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The Sun Doctor centres on Benjamin Halliday, a British doctor working in Africa who is returning to England to receive a knighthood.


However, he is tormented with feelings of remorse and guilt concerning the afflicted African tribe he was attending. He is also haunted by the early death of his father. The story is told mostly in flashback. It is based on the play Strange Providence. It won the 1962 Hawthornden Prize.

the sundoctor

Shaw's second novel tells the story of a troubled doctor who has been working in Africa and has returned to England to be awarded a knighthood. His problems stem partly from his alcoholic father who died prematurely (like Shaw's) and partly because of certain things he has done to - or failed to do for - the afflicted African tribe he was trying to help.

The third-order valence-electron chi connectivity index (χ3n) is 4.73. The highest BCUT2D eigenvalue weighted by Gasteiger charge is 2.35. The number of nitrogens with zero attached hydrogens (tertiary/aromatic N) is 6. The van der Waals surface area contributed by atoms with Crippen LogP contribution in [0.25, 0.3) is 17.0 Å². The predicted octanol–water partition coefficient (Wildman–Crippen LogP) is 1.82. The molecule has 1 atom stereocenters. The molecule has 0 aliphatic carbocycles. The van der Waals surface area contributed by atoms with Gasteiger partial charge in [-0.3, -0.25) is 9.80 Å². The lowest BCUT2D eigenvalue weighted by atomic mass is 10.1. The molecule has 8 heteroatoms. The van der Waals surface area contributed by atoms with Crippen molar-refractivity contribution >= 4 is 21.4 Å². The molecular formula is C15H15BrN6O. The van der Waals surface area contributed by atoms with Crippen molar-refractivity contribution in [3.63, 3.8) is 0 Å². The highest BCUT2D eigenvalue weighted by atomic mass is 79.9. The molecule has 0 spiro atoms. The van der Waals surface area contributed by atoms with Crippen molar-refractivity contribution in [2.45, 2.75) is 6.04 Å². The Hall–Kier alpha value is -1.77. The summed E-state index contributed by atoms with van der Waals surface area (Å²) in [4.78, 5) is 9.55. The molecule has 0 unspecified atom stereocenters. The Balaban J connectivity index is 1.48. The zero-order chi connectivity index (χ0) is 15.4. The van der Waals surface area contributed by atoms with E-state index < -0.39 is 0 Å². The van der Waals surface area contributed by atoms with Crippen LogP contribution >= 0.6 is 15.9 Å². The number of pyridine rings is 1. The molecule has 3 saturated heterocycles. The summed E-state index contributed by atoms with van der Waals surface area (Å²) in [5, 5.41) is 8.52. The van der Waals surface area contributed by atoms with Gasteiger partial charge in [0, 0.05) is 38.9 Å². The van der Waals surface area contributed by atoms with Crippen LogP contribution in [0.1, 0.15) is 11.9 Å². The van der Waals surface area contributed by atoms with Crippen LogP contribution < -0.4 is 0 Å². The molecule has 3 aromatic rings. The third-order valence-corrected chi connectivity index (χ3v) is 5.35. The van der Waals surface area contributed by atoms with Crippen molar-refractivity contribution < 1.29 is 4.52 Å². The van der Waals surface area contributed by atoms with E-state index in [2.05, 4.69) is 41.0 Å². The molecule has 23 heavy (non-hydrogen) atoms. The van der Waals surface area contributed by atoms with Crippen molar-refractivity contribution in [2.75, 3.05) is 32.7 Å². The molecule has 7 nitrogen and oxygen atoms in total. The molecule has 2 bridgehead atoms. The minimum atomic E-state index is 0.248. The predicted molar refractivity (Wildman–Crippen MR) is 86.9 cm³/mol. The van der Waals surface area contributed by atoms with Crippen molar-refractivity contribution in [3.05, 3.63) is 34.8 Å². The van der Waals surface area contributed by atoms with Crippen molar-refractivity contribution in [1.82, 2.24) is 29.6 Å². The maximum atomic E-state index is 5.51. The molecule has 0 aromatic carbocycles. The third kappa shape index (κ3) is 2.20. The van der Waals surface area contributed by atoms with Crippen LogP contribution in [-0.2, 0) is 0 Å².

Laden with guilt, he goes through a personal crisis, and the bulk of the book is told in flashback.

It's curiously affecting and the African parts are particularly vivid - a real feat of imagination and research as I believe this was outside of Shaw's own experience. This is Joseph Conrad / Graham Greene territory and, while it has its flaws, it's well worth a read if you appreciate those authors.

"Consolidates his place as a writer, whole and proven and one of the powerful talents" - Daily Mail 

"Shaw writes with startling originality" - The Times Literary Supplement

"Shaw can command anything. This novel is funny, tender, exciting, reflective and ingenious by turns" - The London Times

"A certainty of touch and sheer intensity" - The New Statesman

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